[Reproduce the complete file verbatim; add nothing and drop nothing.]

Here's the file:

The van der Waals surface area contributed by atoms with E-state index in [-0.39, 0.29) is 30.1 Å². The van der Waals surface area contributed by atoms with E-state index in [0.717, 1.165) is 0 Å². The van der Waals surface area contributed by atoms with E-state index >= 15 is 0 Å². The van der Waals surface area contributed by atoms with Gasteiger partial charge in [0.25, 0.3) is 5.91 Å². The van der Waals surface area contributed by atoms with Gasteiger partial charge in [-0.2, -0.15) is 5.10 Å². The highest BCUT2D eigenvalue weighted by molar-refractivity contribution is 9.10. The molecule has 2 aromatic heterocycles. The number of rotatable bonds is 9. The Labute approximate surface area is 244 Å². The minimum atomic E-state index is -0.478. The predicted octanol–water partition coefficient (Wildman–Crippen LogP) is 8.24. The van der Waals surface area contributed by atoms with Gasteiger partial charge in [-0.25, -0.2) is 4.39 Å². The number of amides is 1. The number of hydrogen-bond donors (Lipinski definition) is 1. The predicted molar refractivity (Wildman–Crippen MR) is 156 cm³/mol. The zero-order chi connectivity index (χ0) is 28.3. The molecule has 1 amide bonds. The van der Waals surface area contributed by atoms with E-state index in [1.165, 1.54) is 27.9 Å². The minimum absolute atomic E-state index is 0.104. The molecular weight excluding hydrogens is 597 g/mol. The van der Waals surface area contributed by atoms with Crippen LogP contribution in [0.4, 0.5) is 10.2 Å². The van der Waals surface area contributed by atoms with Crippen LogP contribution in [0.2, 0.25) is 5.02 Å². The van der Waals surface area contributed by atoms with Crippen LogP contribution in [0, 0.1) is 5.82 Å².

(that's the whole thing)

The van der Waals surface area contributed by atoms with E-state index in [-0.39, 0.29) is 30.1 Å². The van der Waals surface area contributed by atoms with E-state index in [0.717, 1.165) is 0 Å². The van der Waals surface area contributed by atoms with E-state index >= 15 is 0 Å². The van der Waals surface area contributed by atoms with Gasteiger partial charge in [0.25, 0.3) is 5.91 Å². The van der Waals surface area contributed by atoms with Gasteiger partial charge in [-0.2, -0.15) is 5.10 Å². The highest BCUT2D eigenvalue weighted by molar-refractivity contribution is 9.10. The molecule has 2 aromatic heterocycles. The number of rotatable bonds is 9. The Labute approximate surface area is 244 Å². The minimum atomic E-state index is -0.478. The predicted octanol–water partition coefficient (Wildman–Crippen LogP) is 8.24. The van der Waals surface area contributed by atoms with Gasteiger partial charge in [-0.25, -0.2) is 4.39 Å². The number of amides is 1. The number of hydrogen-bond donors (Lipinski definition) is 1. The predicted molar refractivity (Wildman–Crippen MR) is 156 cm³/mol. The zero-order chi connectivity index (χ0) is 28.3. The molecule has 1 amide bonds. The van der Waals surface area contributed by atoms with E-state index in [1.165, 1.54) is 27.9 Å². The minimum absolute atomic E-state index is 0.104. The molecular weight excluding hydrogens is 597 g/mol. The van der Waals surface area contributed by atoms with Crippen LogP contribution in [0.4, 0.5) is 10.2 Å². The van der Waals surface area contributed by atoms with Crippen LogP contribution in [0.2, 0.25) is 5.02 Å². The van der Waals surface area contributed by atoms with Crippen LogP contribution in [0, 0.1) is 5.82 Å².